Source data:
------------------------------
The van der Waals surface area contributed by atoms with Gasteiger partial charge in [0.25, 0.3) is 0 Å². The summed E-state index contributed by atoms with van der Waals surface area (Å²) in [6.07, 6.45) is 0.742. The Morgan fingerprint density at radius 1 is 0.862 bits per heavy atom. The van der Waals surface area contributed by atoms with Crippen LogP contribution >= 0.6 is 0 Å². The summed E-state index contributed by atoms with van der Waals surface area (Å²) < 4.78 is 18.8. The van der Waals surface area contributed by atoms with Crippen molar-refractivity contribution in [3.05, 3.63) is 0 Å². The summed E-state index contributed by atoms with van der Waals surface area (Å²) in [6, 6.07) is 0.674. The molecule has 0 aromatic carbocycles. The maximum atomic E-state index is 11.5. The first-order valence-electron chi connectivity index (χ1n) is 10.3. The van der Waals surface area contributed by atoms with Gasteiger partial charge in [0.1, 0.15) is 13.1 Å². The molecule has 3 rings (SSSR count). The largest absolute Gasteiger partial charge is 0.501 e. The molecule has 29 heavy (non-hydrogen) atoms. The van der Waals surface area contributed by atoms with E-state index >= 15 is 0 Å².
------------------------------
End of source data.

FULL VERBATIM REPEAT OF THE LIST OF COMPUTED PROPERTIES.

The van der Waals surface area contributed by atoms with Gasteiger partial charge in [0.25, 0.3) is 0 Å². The summed E-state index contributed by atoms with van der Waals surface area (Å²) in [6.07, 6.45) is 0.742. The Morgan fingerprint density at radius 1 is 0.862 bits per heavy atom. The van der Waals surface area contributed by atoms with Crippen LogP contribution >= 0.6 is 0 Å². The summed E-state index contributed by atoms with van der Waals surface area (Å²) < 4.78 is 18.8. The van der Waals surface area contributed by atoms with Crippen molar-refractivity contribution in [3.05, 3.63) is 0 Å². The summed E-state index contributed by atoms with van der Waals surface area (Å²) in [6, 6.07) is 0.674. The molecule has 0 aromatic carbocycles. The maximum atomic E-state index is 11.5. The first-order valence-electron chi connectivity index (χ1n) is 10.3. The van der Waals surface area contributed by atoms with Gasteiger partial charge in [0.1, 0.15) is 13.1 Å². The molecule has 3 rings (SSSR count). The largest absolute Gasteiger partial charge is 0.501 e. The molecule has 29 heavy (non-hydrogen) atoms. The van der Waals surface area contributed by atoms with E-state index >= 15 is 0 Å².